Guest Blogger | Jessica Allen, Teacher of Mathematics in Puebla, Mexico

By the time we step into the classroom as teachers, we are aware that each person has different capabilities and reveal the areas in which they excel through various means. Their character, academic ability, life skills, and a myriad of other ideas cannot be analyzed by the same criteria for any two students. Yet, we may often fall into this trap of judging students based on their classroom participation and grades alone.

However, for a few students, classroom performance shows little of their actual capacity. This is especially true of students attending school while learning their second or third language. When we have these students in our class, we need to be aware of a possible language barrier that keeps them from being as quick with responses and as involved in group work as they would like to be. Sometimes these individuals are incorrectly judged and may even be considered less capable when this is not the case. Instead, we should identify the unfortunate disadvantage they may be experiencing and incorporate some interventions to help these students without hurting others in the classroom.

Classroom Interventions During Instruction

1. Be careful with notation. As with most of the tips that follow, this will help each student in your classroom grasp concepts more quickly. However, it is essential for the English learner because the slightest variation from the language they are coming to know can be a big roadblock. These students may not be able to fill in the context quite as well as a student proficient in the English language. So what may feel like a natural shortcut for you or for many of your students will push your English language learners behind. This places them at an unfair disadvantage that was not intended and can easily be avoided.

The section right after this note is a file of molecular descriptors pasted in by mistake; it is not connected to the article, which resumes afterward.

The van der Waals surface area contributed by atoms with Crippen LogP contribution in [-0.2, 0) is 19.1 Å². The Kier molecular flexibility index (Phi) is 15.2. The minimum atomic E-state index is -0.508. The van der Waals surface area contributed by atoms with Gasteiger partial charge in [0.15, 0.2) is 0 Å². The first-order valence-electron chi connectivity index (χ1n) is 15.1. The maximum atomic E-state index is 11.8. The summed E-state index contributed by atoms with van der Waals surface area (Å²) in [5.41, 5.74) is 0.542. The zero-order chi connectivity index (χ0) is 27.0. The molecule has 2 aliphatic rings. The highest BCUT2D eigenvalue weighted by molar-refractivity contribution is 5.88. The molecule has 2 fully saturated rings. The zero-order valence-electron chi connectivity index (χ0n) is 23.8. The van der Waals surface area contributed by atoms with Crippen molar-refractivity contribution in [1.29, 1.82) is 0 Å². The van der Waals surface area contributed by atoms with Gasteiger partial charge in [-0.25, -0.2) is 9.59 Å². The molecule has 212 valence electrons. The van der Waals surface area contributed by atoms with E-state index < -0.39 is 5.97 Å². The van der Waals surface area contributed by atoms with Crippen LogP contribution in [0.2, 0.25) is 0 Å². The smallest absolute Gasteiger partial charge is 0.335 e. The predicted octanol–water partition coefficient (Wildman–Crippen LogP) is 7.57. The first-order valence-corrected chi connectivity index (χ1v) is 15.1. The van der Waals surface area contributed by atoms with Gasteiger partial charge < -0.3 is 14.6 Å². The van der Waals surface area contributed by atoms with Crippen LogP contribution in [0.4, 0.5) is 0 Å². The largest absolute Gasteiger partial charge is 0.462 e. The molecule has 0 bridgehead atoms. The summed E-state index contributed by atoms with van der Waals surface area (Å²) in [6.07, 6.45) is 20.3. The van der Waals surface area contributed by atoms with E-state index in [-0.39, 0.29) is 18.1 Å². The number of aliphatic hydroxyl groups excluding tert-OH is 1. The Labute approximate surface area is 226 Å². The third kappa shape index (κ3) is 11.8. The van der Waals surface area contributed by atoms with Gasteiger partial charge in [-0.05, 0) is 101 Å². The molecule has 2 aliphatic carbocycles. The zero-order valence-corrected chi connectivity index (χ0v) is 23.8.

When considering your notation usage, explain any abbreviations you plan to use. For example, if you use “apt,” will that be short for apartment or simply the word apt? Do you plan to use AKA or ASAP? These could leave language learners stuck in the middle of a sentence while you have already written another four.

Also, consider any terms you may use interchangeably. In math we have y = 2x and f(x) = 2x. Do not assume that students can jump between those without instruction.

2. Use multiple representations. Sometimes when a student is processing spoken words, the time needed to form an understanding can be sped up and concreted when a picture is used. In my classroom, I use a lot of drawings and encourage students to draw pictures before starting a math problem. If it helps me, a teacher proficient in English and math, I can only imagine how much it benefits someone learning both.

Using multiple representations gives students a way to connect with learning and problems on different levels. It only makes sense for a student who hears and sees a topic to be able to make more connections than one who only sees the subject matter. Many times I have seen that when I explain a problem, students remain confused. Yet, if I include a chart, it tends to eliminate the language barrier, and students are able to go from there.

Multiple representations can come in the form of

  • Spoken words
  • Written words
  • Charts
  • Graphs
  • Pictures
  • Demonstrations

Classroom Interventions for Individual Work